Hard Winter Wheat Tour Day 2 Results

Variability Continues as Day 2 HRW Wheat Tour Averages 42.4 BPA

Jason Jenkins
By  Jason Jenkins , DTN Crops Editor
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During Day 2 of the 2024 Hard Winter Wheat Tour, scouts continued to find variable crop conditions as they assessed fields along routes from Colby to Wichita, Kansas. (DTN photo by Jason Jenkins)

WICHITA, Kan. (DTN) -- As Day 2 of the Wheat Quality Council's Hard Winter Wheat Tour concluded Wednesday, May 15, a severe thunderstorm watch had been issued for 18 counties in south-central Kansas.

Along the Oklahoma-Kansas border, a thunderstorm developed, providing much-needed rainfall to many of the wheat fields that had been assessed by the tour's scouts just hours earlier -- fields whose yield potential could be increased with a drink of water that had been denied nearly all spring.

In all, 216 winter wheat fields were scouted by tour participants traveling in 17 groups on six routes traversing western, southwest and south-central Kansas from Colby to Wichita. Some sampling also occurred in select counties in Oklahoma.

The weighted average yield for those fields was estimated at 42.4 bushels per acre (bpa), about 53% greater than Day 2 of last year's tour but 7.5 bushels less than the previous day across north-central and northwest Kansas.

Estimated yields for the day ranged from a low of 5.0 bpa to a high of 101.0 bpa, reinforcing the variable conditions reported on the tour's first day. Combining Day 1 and Day 2 of this year's tour, the average yield was 45.8 bpa, an increase of 17.1 bpa from the 2023 two-day average.

"We went over 150 days -- from December to the end of April -- without any precipitation over a half-inch," said Tyler Ediger to a tour group who stopped at one of his fields near Meade in south-central Kansas. "We got 1.3 inches two-and-a-half weeks ago. The crop can finish on that, but if we get the rain they're calling for tonight, it'll help the fill. So much of the yield is made up in the filling period. Tiller counts don't mean much if you don't have a good filling period."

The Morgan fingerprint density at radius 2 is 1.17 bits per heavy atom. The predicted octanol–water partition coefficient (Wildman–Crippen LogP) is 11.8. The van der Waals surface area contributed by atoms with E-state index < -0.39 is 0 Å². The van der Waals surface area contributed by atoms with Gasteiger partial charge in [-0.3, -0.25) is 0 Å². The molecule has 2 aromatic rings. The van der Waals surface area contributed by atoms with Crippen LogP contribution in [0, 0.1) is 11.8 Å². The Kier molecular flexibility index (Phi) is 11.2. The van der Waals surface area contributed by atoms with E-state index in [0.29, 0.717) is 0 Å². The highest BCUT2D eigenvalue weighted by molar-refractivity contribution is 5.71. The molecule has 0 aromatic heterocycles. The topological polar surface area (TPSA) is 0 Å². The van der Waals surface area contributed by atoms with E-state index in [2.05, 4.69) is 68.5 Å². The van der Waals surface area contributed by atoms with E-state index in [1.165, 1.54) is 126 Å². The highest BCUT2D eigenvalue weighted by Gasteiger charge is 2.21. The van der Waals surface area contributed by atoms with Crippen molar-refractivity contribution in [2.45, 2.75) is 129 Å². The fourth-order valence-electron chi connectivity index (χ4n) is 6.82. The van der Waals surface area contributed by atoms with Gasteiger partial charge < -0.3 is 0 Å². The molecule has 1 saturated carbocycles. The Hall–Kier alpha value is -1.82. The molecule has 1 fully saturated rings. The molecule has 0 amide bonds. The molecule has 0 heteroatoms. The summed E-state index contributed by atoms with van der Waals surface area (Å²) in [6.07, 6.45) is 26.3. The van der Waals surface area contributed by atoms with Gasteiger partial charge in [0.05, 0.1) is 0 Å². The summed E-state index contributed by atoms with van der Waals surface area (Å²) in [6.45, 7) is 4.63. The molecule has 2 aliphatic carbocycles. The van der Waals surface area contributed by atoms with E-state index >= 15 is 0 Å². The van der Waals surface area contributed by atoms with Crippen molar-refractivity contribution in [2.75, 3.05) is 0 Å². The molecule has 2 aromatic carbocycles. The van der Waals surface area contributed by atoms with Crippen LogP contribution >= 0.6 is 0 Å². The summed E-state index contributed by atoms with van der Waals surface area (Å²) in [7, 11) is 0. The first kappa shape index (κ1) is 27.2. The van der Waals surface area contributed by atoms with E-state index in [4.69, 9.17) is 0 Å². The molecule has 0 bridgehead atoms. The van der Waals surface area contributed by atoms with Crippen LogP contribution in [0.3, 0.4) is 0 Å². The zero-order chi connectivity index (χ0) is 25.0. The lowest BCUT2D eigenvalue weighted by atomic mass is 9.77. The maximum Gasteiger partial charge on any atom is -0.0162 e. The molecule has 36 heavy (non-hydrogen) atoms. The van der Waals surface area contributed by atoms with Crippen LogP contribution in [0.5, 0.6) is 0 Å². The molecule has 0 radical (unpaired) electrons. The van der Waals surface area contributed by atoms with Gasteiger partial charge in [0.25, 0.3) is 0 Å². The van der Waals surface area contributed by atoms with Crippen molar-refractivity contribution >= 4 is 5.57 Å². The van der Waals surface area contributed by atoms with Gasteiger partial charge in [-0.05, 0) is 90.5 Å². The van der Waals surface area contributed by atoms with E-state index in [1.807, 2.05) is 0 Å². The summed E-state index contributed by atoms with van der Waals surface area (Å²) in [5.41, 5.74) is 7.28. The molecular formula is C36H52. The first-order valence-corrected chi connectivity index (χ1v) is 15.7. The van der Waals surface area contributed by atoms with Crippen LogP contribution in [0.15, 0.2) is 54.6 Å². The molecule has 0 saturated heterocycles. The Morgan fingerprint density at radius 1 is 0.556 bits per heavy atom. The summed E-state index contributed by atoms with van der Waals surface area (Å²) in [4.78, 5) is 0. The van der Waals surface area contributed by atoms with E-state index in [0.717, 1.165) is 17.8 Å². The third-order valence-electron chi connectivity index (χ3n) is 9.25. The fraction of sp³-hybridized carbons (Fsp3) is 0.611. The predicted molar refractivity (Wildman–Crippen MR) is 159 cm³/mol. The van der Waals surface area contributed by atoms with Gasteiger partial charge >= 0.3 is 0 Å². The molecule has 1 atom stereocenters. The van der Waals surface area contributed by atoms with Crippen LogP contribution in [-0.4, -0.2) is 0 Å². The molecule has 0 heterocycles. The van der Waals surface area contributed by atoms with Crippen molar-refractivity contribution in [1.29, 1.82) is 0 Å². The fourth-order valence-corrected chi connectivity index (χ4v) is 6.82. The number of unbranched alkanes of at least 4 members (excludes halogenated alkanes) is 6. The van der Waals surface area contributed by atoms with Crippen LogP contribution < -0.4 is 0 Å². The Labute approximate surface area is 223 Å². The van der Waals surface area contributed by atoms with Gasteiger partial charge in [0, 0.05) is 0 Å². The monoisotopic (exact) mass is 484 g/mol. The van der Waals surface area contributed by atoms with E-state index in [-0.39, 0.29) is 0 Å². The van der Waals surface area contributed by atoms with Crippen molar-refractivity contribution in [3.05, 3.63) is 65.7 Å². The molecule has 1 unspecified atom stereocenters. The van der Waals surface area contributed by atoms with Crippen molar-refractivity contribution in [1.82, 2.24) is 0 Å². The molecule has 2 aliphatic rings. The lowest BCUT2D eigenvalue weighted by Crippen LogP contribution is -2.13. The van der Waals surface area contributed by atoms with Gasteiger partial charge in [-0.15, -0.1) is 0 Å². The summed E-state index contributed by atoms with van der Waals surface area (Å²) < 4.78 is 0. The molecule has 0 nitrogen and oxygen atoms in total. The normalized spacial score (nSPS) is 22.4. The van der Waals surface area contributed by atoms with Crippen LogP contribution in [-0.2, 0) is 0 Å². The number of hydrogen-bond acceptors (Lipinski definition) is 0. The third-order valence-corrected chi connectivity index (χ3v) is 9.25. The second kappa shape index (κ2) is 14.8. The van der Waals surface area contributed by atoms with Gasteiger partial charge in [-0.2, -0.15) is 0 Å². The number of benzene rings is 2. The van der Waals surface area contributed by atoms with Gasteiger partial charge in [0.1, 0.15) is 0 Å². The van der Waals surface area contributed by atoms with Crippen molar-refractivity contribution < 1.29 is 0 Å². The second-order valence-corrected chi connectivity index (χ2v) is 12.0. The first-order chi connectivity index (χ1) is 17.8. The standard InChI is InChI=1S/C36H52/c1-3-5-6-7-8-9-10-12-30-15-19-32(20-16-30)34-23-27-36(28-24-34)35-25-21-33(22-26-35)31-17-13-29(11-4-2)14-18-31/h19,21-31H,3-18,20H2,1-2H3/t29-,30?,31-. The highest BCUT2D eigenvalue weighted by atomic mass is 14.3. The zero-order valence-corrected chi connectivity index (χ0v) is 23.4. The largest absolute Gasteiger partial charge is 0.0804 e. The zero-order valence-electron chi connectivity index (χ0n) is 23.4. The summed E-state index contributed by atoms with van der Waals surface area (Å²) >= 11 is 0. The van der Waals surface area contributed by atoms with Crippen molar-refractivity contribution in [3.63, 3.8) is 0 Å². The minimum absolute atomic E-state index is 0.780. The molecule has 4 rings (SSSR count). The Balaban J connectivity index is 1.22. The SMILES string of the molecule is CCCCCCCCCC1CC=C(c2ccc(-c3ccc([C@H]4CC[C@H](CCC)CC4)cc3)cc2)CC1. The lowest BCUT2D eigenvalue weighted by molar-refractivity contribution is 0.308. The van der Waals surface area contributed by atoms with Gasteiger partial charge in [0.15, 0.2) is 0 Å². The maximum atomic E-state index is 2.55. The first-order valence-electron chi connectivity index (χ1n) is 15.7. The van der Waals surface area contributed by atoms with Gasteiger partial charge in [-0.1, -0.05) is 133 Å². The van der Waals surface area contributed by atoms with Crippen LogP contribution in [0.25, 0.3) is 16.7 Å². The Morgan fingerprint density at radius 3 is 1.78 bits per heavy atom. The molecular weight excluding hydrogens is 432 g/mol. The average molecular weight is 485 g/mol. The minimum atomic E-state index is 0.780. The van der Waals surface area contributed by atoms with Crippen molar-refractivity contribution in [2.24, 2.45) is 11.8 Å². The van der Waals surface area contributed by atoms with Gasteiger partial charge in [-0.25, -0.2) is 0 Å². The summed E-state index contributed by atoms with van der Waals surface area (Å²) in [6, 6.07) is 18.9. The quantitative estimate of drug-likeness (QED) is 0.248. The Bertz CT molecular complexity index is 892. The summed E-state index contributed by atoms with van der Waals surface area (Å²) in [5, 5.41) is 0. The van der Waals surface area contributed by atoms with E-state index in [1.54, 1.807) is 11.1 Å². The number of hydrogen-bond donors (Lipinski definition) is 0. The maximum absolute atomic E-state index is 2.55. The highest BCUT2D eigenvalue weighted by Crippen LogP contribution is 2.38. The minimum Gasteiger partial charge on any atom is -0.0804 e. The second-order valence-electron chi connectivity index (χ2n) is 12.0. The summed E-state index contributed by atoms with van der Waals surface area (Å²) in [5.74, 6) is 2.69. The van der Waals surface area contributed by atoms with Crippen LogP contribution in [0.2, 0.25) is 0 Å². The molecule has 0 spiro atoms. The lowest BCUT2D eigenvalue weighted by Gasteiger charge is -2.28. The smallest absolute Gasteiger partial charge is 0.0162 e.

Romulo Lollato, Extension wheat and forages specialist at Kansas State University, summarized the observations made on Day 2 after the group reconvened in Wichita. He said that the crop variability seen across the north half of the state continued in the south.

"There was a lot of in-field variability where they didn't have that tabletop uniformity," he said. "It was probably a combination of drought stress showing up in some areas more than others, along with some freeze damage."

Lollato noted that as the tour moved east, instances of Fusarium root rot were found, identifiable by white wheat heads and pink discoloration of the lower nodes. However, the amount of stripe rust and wheat streak mosaic virus observed was less than across northern Kansas the previous day.

Dave Green, Wheat Quality Council executive vice president and tour organizer, said that in his experience, it seemed that the crop looked better than the drought conditions would have indicated.

"It seemed like, 'Yes, we certainly need rain in a lot of areas,' but I was surprised how not every field was drought-stressed as far as penciled-up leaves and really looking like it's in trouble," Green said. "Did the early abandonment of last year's crop give the fields a little more soil moisture than we would have anticipated?"

While a fallow period will help store some water -- and early abandonment of a crop, especially before grain fill, could have contributed -- Lollato said the fall conditions for this year's winter wheat were really conducive for stand establishment.

"So, just having more plants out there and more development in the fall with time to tiller out is probably contributing," he said.

The third and final day of the 2024 Hard Winter Wheat Tour takes place on Thursday, May 16. Scouts will assess fields between Wichita and Manhattan, Kansas. The tour's final yield estimate and production projection will be released in the early afternoon during the wrap-up crop discussion at Kansas State University.

DTN Crops Editor Jason Jenkins is participating on this year's tour. Look for more daily updates and final yield estimates on www.dtnpf.com and on social platform X.

Jason Jenkins can be reached at jason.jenkins@dtn.com

Follow him on social platform X @JasonJenkinsDTN

Jason Jenkins